Commissioners Discuss Animal Services as Concerns Grow

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By Christine Fonville

Officials with LifeLine Animal Project, the nonprofit in charge of both DeKalb and Fulton counties’ animal services, have been vocal on social media about their struggles with overcrowding as well as a lack of volunteers, fosters and adopters for the hundreds of dogs and cats in their care.

“The overwhelming intake numbers of pets at LifeLine’s multiple facilities has led to overcrowding and euthanasia,” said LifeLine officials in October. “Euthanizing dogs for space is not a solution our organization believes in. We’re heartsick over having to make these horrific decisions. We are pleading for the community’s support to help us save lives so animals don’t have to continue to die.”

Though commissioners and DeKalb County CEO Michael Thurmond have acknowledged that LifeLine has faced numerous challenges in the last three years, including multiple breakouts of dog flu, malfunctioning equipment and flooding, officials also said they are hearing more concerns from the community about the conditions of the facilities that LifeLine manages and operates.

At a Feb. 6 county operations meeting, a resolution requesting an external audit of animal services, managed by the Lifeline Animal Project, was passed. According to the resolution, the audit “will ensure adequate animal services are being carried out, including its operations, policies, and practices. The auditor will also identify strategies and recommendations for the improved flow of operations, sheltering of animals, and quality of care for animals.”

Commissioner Lorraine Cochran Johnson requested the audit, telling The Atlanta Journal Constitution that she continues to receive an “enormous” number of calls and emails about problems at the DeKalb County shelters.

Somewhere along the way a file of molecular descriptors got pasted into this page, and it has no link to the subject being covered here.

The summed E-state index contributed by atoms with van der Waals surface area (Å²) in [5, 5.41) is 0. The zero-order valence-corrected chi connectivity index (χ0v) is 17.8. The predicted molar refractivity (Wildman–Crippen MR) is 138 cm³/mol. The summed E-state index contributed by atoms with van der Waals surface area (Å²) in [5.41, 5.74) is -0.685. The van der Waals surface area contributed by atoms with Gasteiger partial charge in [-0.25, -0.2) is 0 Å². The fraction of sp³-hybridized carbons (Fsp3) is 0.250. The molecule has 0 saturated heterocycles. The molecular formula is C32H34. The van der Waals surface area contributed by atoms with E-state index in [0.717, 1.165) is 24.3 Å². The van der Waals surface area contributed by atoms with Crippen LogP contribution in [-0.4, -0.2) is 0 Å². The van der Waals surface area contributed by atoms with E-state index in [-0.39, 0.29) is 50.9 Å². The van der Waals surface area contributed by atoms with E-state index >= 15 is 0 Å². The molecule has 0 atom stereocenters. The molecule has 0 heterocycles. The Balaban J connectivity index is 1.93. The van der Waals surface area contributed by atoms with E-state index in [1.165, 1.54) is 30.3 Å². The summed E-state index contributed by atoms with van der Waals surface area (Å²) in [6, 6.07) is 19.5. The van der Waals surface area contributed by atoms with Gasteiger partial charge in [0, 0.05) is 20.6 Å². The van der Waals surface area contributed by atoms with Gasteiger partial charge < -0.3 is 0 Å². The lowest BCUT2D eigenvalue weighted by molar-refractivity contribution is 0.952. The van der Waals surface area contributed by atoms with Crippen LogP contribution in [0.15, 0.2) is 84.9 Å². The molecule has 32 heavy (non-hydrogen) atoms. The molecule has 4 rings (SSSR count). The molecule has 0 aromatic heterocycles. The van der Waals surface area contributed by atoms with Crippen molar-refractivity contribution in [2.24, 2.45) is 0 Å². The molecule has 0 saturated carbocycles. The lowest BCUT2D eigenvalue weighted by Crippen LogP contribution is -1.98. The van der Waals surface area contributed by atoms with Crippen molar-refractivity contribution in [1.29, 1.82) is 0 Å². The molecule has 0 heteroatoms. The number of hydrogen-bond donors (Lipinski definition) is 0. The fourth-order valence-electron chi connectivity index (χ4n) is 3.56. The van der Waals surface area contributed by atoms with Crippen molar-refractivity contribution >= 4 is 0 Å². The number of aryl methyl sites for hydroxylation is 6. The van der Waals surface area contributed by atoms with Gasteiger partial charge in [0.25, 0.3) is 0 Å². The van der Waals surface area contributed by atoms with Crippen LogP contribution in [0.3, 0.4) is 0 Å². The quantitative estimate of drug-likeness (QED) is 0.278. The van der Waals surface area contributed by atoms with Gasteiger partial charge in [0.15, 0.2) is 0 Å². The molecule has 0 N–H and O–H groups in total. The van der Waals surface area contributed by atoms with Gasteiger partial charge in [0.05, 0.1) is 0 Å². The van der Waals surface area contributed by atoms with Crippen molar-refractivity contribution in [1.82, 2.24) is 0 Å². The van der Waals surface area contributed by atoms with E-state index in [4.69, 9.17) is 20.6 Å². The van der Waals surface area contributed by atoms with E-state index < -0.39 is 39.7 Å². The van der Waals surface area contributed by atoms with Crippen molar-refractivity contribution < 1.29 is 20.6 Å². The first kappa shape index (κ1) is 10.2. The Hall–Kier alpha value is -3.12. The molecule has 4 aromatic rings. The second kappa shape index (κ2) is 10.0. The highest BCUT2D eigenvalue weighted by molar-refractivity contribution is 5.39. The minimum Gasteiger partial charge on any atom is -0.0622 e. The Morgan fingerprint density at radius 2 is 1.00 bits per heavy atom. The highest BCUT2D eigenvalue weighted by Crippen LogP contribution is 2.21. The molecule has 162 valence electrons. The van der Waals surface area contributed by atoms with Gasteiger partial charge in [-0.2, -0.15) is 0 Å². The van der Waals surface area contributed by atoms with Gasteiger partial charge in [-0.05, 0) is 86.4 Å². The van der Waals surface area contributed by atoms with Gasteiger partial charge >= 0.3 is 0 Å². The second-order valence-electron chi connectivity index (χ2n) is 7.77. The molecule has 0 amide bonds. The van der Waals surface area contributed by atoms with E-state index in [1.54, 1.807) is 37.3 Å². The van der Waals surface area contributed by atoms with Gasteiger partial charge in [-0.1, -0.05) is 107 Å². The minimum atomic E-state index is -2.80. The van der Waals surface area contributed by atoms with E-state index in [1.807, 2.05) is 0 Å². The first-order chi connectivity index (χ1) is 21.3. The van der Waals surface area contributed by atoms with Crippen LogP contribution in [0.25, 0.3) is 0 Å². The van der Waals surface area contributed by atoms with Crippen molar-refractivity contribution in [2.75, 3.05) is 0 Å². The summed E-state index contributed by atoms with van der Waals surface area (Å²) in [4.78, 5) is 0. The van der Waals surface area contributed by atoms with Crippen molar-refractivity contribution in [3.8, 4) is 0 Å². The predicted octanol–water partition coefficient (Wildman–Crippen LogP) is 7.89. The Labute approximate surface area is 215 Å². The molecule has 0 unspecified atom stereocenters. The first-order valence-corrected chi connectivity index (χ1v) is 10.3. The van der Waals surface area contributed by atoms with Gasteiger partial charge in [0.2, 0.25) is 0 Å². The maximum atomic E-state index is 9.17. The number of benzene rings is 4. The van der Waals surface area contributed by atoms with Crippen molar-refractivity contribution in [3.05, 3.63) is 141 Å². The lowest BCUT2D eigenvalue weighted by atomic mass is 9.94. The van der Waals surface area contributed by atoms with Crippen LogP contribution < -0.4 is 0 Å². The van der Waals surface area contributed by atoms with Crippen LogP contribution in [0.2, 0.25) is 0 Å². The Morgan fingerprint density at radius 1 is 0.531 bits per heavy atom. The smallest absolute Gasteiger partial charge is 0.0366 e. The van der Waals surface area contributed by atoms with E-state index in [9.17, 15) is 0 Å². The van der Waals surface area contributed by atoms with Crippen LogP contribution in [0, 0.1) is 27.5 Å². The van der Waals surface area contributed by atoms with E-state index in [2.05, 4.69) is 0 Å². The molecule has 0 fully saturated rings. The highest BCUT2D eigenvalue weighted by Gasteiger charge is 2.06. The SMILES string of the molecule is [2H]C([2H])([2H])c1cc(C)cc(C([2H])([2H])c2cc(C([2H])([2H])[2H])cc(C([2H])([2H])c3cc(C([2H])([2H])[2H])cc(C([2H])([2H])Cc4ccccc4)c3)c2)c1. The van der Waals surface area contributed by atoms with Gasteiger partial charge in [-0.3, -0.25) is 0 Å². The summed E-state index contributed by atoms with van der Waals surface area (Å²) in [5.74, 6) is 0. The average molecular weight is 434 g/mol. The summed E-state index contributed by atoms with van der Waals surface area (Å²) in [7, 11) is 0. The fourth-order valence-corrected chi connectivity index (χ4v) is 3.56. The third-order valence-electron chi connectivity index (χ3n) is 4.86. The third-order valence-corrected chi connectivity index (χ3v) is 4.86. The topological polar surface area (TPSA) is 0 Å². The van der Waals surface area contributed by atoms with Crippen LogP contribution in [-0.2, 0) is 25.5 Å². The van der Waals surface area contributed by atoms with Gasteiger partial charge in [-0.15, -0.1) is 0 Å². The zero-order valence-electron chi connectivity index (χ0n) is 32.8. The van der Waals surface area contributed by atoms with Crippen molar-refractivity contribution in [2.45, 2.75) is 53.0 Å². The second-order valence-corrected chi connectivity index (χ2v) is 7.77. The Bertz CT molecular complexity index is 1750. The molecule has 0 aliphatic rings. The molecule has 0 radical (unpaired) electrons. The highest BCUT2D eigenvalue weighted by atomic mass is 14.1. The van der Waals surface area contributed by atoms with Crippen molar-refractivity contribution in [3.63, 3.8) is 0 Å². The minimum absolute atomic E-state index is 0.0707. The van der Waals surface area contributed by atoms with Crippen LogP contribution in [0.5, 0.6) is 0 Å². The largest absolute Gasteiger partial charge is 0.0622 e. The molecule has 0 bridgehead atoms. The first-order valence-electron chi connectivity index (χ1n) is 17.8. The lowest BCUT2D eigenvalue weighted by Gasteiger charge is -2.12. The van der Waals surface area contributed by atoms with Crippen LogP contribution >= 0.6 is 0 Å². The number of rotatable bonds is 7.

“I am proud to move along this resolution to assure the residents of DeKalb that decisive actions will be taken to remediate any adverse conditions and ensure best practices at LifeLine Animal Project,” Cochran Johnson said. “To achieve this goal, we cannot rely on LifeLine to provide an internal evaluation of their systems, policies, and current conditions. We must rely on external professionals with empirical knowledge of animal shelter operations.”

Last year in September, legislation was passed by the governing authority of DeKalb County to increase funding to the Lifeline Animal Project to support additional resources, shelter operations, and staffing for animal services; however, a formal audit has not yet been performed, specifically on operations efficiency and flow of operations, overcrowding, flow of operations for quicker animal adoptions, fostering and rescue transfers, as well as their related policies and procedures to provide transparency and formal recommendations for improvement, stated officials.

Then, on Feb. 13, Commissioner Michelle Long Spears announced an upcoming “series of events aiming to address, discuss and tackle the animal services challenges facing DeKalb County,” which will kick off with a State of DeKalb Animals address in April, featuring guest speakers like Dr. Gregory Berns, professor of neuroeconomics at Emory University and New York Times bestselling author of What It’s Like to Be a Dog and How Dogs Love Us.

“These initiatives are crucial for promoting animal welfare and responsible pet ownership,” Berns said. “By educating the public, implementing practical solutions, and fostering collaboration, we can significantly improve the lives of animals in DeKalb County.”

“DeKalb County has a responsibility to ensure the well-being of all animals within our community,” said Spears. “Through the volunteer-led State of DeKalb Animals (SoDA) initiative, we are taking a collaborative, multifaceted approach to address our animal services challenges and ultimately create a future where no animal is a victim of violence or neglect.”

Officials with LifeLine Animal Project have stated they are in dire need of adopters or volunteers who can take care of a pet in their home. There is no cost to foster a dog or cat and all supplies, including food, medications, leashes, collars, crates, and more are provided by LifeLine for free to fosters.

“Anyone considering adopting or fostering can go to DeKalb County Animal Services and talk to staff about finding the right pet,” stated officials. “Our team is ready to help anyone find their match.”

LifeLine Animal Project has two DeKalb County locations; the LifeLine Community Animal Center is located at 3180 Presidential Drive in Atlanta and DeKalb County Animal Services is located at 3280 Chamblee Dunwoody Road in Chamblee.

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Read the article on The Champion Newspaper.